A city in Fayette County in southwestern Pennsylvania which was settled about 1767, incorporated as a borough in 1796, and as a city in 1916. Fort Necessity, the site of George Washington's first "command decision" during the French and Indian War, is situated near Uniontown; General Braddock's grave is also nearby. The city is also the birthplace of Generals George C. Marshall and Henry H. "Hap" Arnold.
(PF-65: dp. 2,415; 1. 303'11"; b. 37'6"; dr. 13'8"; s. 19 k.; cpl. 214; a. 3 3", 8 40mm., 2 dct., 8 dcp., 1 dcp. (hh.) ; cl. Tacoma; T. S2-S2-AQ1)
Uniontown (PF-65) was laid down under a Maritime Commission contract (MC hull 1489) as Chattanooga on 21 April 1943 at Sturgeon Bay, Wis., by the Leathern D. Smith Shipbuilding Co.; launched on 7 August 1943; sponsored by Mrs. Cecilia Daniel; brought to New Orleans, La., for completion on 4 April 1944; renamed Uniontown on 16 August 1944 to free the name Chattanooga for CL-118; and commissioned on 6 October 1944, Comdr. Richard E. Morell, USCG, in command.
Following shakedown in the Caribbean and a brief visit to Charleston, S.C., Uniontown joined Task Force 61 at Hampton Roads, Va., on 27 December 1944 for duty as a convoy escort. Two days later, the Coast Guard-manned escort vessel got underway for the first of three round-trip voyages across the Atlantic, escorting convoys to Oran, Algeria, and back. Her first round trip lasted from 29 December 1944 to 11 February 1945; the second round trip commenced on 15 March and ended with the ship's return to New York on 9 April. On 28 April, Uniontown got underway for North Africa and her last wartime convoy escort run.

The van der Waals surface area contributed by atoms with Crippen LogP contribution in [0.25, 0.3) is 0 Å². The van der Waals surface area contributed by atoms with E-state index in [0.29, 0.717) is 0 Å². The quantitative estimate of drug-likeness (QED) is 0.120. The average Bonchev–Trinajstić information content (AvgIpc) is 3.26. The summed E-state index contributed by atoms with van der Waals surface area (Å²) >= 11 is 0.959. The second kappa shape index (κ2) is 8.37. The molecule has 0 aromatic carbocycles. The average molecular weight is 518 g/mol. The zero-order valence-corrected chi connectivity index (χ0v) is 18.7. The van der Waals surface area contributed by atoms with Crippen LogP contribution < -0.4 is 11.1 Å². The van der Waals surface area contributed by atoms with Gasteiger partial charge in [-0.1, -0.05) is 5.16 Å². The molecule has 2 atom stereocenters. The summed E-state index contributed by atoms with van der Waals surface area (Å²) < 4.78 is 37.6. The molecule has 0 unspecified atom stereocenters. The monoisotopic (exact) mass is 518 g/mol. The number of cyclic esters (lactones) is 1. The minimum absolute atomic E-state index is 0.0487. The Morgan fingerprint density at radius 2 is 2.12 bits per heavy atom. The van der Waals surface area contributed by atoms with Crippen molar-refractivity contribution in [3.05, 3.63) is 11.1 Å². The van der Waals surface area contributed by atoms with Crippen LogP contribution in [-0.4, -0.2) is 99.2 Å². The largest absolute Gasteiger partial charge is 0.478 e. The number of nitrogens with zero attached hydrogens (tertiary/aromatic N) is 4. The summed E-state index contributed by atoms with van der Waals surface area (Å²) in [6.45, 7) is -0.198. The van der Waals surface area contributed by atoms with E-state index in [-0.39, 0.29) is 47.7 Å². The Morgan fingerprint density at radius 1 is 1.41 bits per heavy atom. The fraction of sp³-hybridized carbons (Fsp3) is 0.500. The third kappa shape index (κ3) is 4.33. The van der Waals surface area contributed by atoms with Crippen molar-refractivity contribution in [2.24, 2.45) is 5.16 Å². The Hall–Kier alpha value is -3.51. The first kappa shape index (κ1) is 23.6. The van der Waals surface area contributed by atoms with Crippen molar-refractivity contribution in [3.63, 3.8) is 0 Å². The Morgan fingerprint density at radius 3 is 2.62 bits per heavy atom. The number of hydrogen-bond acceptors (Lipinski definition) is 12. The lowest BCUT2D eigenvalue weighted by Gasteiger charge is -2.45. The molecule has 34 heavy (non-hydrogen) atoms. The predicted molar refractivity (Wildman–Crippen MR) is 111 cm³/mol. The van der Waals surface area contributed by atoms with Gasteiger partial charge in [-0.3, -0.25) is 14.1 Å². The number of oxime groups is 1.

While en route to Algeria, Uniontown received word that German forces had surrendered at Rheims on 7 May, ending the long European war. Arriving at Oran on the 13th, Uniontown soon got underway for the United States and reached Philadelphia on 8 June for conversion to a weather ship. On 3 July, outfitted for weather patrol duties, she set out for Newfoundland and arrived at Argentia two days later.
On 13 July, Uniontown commenced operations at Weather Station No. 3 and remained on station until 2 August. The ship returned to Grondal, Greenland, from 3 to 20 August in between deployments on weather patrol. The frigate served on Weather Station No. 1 from 22 August to 11 September and subsequently at Weather Station No. 3 from 2 to 20 October before she returned to the Boston Navy Yard. A month later, Uniontown headed for Hampton Roads and arrived at Norfolk on 30 November 1945.
On 20 December 1945, the warship was decommissioned at the Portsmouth Naval Shipyard, Norfolk, Va., and was struck from the Navy list on 8 January 1946. She was then sold to the Argentine government in July 1947, in whose service she was renamed Sarandi.